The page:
Currently there are no ADULT Uechi-ryu tournaments being held anywhere in the world except my Uechi Championships. Since all of the past tournaments were run under the #2 category of rules and because of the inordinate number of injuries, there is little chance of anyone trying to run one in the foreseeable future.
So why have I been banging my head against a wall these past ten years, continuing an attempt to rebuild sport competition in the Uechi world?
Mostly, because I am a firm believer in the value of sport training as an integral part and partner of traditional Uechi-ryu. Partly, because I'm stubborn and refuse to believe Uechi practitioners are incapable of following a training routine, based on their root system, that can be used safely in a ring. We are looking for controlled movements, disciplined actions, good balance, excellent distancing ability and a warrior spirit. How do these skills hurt your traditional Uechi-ryu?
Show me a top WKF fighter and I'll show you a person that any teacher would be proud to have as a student. He/she will be able to perform kata as good or better than any other person in that dojo. He/she will be able to perform any bunkai as good or better than any other person in the dojo. He/she will have the potential to defend him/herself in any dangerous situation as good as or better than any other person in the dojo.
Open tournaments attract over 1000 competitors per event. Even the small ones get 5-600. Why should I continue to restrict my tournament to Uechi practitioners and use rules that few Americans understand?
Because I don't believe the Open events or the "old" style tournaments are best for a traditional Uechi dojo. Because I believe building competitive students in a Uechi dojo, using WKF standards, helps build better Uechi students.
If what I'm doing catches on and other Uechi teachers recognize the value in this type of competition, the AAU/WKF events will catch on elsewhere. Then we will hear fewer excuses as to why sport karate is not compatible with the "real" karate.
The key to success is understanding and acceptance of the rules by competitors and officials. To work, the rules must be tied to the sparring training in the dojo. This doesn't mean eliminating the rest of your Uechi training, but it does mean opening up your mind when it comes to sparring. In the old days, sparring was simply something we did after the formal part of the class was over. There was no link to the traditional system. . . Students just got out there and mixed it up.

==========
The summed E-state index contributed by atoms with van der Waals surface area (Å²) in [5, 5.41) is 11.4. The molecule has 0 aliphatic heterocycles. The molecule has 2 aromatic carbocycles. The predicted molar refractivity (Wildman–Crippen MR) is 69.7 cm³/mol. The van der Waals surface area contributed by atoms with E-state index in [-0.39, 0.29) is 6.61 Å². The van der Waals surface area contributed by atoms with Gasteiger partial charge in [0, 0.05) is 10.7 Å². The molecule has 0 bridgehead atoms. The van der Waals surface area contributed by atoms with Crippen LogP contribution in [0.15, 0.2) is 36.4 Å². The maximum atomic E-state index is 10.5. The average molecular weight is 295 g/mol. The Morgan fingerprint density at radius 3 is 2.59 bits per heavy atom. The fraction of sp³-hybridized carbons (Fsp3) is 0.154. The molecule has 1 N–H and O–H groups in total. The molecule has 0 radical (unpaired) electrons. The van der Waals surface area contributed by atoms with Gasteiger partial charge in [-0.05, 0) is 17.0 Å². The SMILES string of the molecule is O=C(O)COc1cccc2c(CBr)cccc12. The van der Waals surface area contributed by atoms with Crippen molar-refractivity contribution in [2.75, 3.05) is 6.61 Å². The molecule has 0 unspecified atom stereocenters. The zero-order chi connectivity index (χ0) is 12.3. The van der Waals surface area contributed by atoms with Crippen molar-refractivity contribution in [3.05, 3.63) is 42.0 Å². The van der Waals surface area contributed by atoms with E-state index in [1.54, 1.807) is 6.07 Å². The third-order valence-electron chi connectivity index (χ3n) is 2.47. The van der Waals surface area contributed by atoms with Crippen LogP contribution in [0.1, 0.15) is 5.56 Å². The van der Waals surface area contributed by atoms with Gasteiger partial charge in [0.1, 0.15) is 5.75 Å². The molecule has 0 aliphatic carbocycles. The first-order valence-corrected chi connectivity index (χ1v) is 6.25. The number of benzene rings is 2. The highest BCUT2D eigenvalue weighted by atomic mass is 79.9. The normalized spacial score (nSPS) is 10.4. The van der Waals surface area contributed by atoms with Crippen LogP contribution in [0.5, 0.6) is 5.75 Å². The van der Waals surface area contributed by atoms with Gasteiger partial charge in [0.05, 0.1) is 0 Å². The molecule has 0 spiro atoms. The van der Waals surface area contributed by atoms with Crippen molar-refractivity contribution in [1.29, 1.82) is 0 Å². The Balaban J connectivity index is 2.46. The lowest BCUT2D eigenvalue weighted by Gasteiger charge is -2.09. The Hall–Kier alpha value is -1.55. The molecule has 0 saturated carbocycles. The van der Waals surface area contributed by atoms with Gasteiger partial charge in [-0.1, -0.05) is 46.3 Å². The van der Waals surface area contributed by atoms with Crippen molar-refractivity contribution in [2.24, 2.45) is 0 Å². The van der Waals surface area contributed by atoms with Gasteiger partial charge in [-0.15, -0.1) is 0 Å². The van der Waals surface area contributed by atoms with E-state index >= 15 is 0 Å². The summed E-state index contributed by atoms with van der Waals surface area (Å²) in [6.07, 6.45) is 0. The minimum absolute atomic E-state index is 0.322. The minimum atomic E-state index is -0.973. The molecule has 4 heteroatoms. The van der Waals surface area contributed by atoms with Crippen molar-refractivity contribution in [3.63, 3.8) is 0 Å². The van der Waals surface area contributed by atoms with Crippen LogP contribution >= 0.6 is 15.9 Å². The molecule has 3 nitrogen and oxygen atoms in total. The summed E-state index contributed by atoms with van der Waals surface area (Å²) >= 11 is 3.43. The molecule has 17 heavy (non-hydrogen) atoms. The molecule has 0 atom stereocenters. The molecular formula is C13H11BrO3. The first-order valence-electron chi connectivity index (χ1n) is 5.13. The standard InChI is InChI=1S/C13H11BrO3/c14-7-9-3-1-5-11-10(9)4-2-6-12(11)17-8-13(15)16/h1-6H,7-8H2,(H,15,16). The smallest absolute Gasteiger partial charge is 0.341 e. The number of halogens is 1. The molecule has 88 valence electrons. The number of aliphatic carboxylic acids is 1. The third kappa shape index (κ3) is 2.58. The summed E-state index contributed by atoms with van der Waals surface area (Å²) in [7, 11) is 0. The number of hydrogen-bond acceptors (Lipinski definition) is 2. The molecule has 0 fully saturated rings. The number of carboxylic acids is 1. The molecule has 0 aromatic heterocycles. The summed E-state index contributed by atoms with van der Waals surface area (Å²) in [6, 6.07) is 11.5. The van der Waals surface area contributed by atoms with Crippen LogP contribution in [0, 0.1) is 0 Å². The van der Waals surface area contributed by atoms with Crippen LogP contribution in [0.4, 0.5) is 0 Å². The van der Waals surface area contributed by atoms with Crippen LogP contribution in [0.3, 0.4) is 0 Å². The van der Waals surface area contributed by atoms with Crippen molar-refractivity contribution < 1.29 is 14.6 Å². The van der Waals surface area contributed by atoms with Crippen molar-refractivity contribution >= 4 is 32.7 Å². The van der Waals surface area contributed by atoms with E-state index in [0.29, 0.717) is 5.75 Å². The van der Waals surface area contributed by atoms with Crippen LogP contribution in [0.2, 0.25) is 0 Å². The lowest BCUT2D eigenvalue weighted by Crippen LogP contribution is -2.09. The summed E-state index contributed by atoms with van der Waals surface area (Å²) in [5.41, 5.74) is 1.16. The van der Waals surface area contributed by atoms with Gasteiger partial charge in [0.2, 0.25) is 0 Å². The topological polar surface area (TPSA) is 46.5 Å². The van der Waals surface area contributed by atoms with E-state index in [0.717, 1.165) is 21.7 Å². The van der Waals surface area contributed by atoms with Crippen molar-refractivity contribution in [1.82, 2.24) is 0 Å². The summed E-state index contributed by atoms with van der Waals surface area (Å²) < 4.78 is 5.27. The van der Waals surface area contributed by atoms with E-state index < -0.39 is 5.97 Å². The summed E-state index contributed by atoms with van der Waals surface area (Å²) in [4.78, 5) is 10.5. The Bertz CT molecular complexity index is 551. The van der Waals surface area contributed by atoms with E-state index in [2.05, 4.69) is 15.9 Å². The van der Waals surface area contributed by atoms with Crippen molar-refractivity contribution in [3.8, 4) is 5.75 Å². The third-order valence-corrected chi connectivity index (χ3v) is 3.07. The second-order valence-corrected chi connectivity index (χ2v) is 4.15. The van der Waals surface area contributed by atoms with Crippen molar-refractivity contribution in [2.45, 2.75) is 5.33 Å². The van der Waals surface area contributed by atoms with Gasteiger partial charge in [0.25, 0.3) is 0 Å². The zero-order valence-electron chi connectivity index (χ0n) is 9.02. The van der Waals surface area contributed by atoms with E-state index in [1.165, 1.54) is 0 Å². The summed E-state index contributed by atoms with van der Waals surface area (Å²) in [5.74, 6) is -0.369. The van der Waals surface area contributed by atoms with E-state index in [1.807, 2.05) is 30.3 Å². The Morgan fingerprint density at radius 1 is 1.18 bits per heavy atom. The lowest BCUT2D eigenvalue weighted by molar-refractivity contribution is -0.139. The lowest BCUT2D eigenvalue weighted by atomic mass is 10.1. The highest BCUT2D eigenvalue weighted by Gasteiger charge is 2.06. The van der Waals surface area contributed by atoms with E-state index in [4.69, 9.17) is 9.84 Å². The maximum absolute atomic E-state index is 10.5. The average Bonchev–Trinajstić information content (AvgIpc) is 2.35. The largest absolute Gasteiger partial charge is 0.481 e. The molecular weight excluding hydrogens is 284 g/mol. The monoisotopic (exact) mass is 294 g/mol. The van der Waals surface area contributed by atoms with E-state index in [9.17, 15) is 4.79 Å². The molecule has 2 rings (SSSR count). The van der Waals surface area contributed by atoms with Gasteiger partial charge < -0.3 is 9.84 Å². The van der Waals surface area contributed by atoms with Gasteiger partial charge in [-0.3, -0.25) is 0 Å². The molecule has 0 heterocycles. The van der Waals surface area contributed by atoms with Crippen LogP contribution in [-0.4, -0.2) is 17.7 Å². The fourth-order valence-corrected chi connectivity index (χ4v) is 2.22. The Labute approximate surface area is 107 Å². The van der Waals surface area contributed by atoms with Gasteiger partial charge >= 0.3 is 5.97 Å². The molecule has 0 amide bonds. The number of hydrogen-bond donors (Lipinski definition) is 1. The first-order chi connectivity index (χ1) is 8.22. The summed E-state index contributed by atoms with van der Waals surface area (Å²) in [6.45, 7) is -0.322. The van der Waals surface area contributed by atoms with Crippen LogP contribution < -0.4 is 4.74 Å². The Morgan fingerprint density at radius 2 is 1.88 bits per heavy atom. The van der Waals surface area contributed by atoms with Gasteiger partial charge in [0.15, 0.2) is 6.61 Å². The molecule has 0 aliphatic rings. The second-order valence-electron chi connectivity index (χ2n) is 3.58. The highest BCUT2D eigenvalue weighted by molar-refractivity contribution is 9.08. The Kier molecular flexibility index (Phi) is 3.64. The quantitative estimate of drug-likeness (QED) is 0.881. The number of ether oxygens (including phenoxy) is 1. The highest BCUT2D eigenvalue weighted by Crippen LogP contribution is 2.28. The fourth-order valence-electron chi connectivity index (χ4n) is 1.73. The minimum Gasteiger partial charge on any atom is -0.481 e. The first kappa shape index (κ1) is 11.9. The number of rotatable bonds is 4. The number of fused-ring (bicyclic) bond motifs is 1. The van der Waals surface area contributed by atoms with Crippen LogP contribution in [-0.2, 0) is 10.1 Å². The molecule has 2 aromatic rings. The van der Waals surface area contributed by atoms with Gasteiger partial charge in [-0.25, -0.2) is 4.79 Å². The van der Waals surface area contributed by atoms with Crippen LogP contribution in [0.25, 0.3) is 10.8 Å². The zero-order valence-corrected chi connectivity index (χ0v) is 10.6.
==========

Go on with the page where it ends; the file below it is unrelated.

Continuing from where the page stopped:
Today, anyone wanting to enter a legitimate WKF event with this background would find themselves completely outclassed. To become a skilled fighter, you must train using the tools of your Uechi-ryu with drills and practice routines that are completely foreign to the average sensei.
We can continue to proudly hold up our Uechi certificate and extra long belt and talk about how tough we used to be while remaining totally ignorant of what it takes to build a competitor capable of competing in a truly world-class event. Or we can get up off our collective butts and get out there and learn and train ourselves and our students in something new and exciting. Spend a year DOING . . . Then determine if the training has hurt your Uechi or if as I suspect, you will discover that you and your students have actually become better at everything you are trying to accomplish in your dojo!
This is not about politics or the patch you wear on your shoulder. It is about building a strong Uechi dojo with students who are fit and healthy. It is about taking your Uechi to another level. It is about dispelling all the old and petty excuses for not learning something new. It is all about your students……
This is not about what is "real" Uechi and "unreal" Uechi. It is about training students to be disciplined fighters using traditional Uechi techniques with traditional Uechi mindset. It is about translating everything done in the dojo to the ring.
George E. Mattson
Trying to figure out what the "experts" are saying!
OK, we've read all the posts. We've read and reread countless excerpts from countless experts, exalting dozens of "correct" breathing methods. We've listened to why we should not do pre-arranged drills while others tell us the latest in "can't miss" pre-pre arranged" drills. We've been told how "Kanbun did it!" by one expert while another tells us to abandon the "old ways."
I don't know about you, but I'm thoroughly confused! Apparently, I'm not the only one scratching my head while trying to figure out what the "experts" are really saying and how to make sense out all the conflicting and in most cases, diametrically opposed advice.